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Acting Up

If there's one thing Britain needs it's a genuine grassroots movement for change. Could this be the start?

openDemocracy.net, 16 July 2004

If there's one thing that Britain really needs, it's a genuine grassroots movement for radical change. In one sense, all the ingredients are there. The British people, as opinion polls show again and again, are utterly disillusioned with the existing political process, and with politicians themselves. As Stuart Weir reports on this site, they believe both that ordinary people should have much more control over politics, and that they currently have hardly any at all. They also appear to be part of a growing global realisation that, all around the world, a fast-moving and increasingly unaccountable global economy is having effects on their local communities which they cannot control, and in many cases do not even understand.

Finally, it seems that they are increasingly prepared to react to these trends by taking matters into their own hands. From the historically large numbers who marched against the Iraq war to the massed ranks of the Countryside Alliance; from Mayday protesters to fuel protesters; from the environmental direct action movement to coalitions of farmers targeting the price-fixing of supermarkets, the growth of what might be called extra-parliamentary politics over the last decade, on both sides of the traditional political fence, has been massive and extraordinary.

The reaction of politicians to all this has been inadequate when it hasn't been absurd. Hands are wrung over voter 'apathy' when no apathy exists. The new State of the Nation poll simply shows in detail what many other such surveys have revealed over the last few years: the problem for politicians is not voter apathy but voter anger.

Political engagement in this country, as in the wider world, is high and rising - the people have simply decided that they are going to engage in new ways, because they don't think the old ones work. This is what confuses the political classes, and this is why they haven't yet worked out what to do about it. Introducing postal, email or text message voting, or inviting the inventor of Big Brother to Downing Street, is laughably beside the point. The British people are engaged, concerned and angry: the problem for our politicians is that much of the anger is directed at them.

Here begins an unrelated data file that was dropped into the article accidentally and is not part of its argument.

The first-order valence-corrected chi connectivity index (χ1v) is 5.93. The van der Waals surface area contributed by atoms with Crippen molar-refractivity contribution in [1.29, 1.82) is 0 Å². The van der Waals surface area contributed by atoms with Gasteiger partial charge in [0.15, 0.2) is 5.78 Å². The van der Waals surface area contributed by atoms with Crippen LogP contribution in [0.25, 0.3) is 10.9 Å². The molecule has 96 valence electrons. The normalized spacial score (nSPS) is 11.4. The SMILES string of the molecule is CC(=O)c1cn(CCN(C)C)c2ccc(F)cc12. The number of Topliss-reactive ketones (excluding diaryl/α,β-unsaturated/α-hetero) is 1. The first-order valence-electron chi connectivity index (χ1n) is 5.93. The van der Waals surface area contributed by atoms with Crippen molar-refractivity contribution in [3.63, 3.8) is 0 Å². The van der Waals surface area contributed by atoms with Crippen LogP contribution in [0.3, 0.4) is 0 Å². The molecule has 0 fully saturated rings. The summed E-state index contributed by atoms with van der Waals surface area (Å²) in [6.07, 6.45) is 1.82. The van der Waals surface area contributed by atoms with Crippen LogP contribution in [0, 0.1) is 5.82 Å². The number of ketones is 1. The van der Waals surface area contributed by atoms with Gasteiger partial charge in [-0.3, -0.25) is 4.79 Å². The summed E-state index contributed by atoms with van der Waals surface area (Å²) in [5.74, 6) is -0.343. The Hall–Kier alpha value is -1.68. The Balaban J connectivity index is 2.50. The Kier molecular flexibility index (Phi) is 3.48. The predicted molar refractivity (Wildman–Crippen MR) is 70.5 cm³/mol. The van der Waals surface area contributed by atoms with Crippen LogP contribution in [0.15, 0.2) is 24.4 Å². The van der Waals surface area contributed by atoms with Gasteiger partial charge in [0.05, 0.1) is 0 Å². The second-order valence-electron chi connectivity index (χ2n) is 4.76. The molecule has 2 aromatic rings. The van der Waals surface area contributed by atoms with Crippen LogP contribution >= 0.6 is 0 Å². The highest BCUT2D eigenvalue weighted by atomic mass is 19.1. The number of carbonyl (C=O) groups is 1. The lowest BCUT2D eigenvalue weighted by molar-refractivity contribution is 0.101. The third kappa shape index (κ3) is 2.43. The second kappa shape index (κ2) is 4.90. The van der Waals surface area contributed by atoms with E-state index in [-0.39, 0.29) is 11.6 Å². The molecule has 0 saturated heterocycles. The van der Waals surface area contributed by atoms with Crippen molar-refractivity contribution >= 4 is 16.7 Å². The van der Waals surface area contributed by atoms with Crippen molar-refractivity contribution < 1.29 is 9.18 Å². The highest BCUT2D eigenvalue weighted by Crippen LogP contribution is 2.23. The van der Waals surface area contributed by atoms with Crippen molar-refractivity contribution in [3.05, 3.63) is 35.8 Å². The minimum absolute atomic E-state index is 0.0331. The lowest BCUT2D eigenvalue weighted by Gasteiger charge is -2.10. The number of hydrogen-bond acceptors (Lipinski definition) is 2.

This anger, however, is often not organised, and neither is it consistent. In some other nations it is, and when that happens - when a genuine, long-term, bottom-up grassroots movement storms onto the political stage - the result can be electrifying. The ten million farmers and rural labourers of India's National Alliance of Peoples' Movements, for instance; Brazil's Landless Workers Movement, the biggest social network in Latin America; Mexico's Zapatistas; Argentina's popular assemblies; the mass movements catalysed by Korean trade unions - each of these has changed the actions of their governments in a big way. In some cases they have changed the governments themselves. They have also, perhaps most significantly of all, changed the way that people organise themselves at local level, to achieve lasting change. When that happens to a nation's politics, nothing is ever really the same again.

Could it happen here? Charles Secrett thinks it could. Secrett, director of Friends of the Earth for ten years, is the brains behind a new organisation called ACT (Active Citizens Transform), which will be launched later this year. Working with Charter 88 and with a number of existing NGOs and citizens groups, ACT, says Secrett, is intended to be something different - not simply 'another NGO', but the catalyst of a national, grassroots movement for sustainable, long-term change.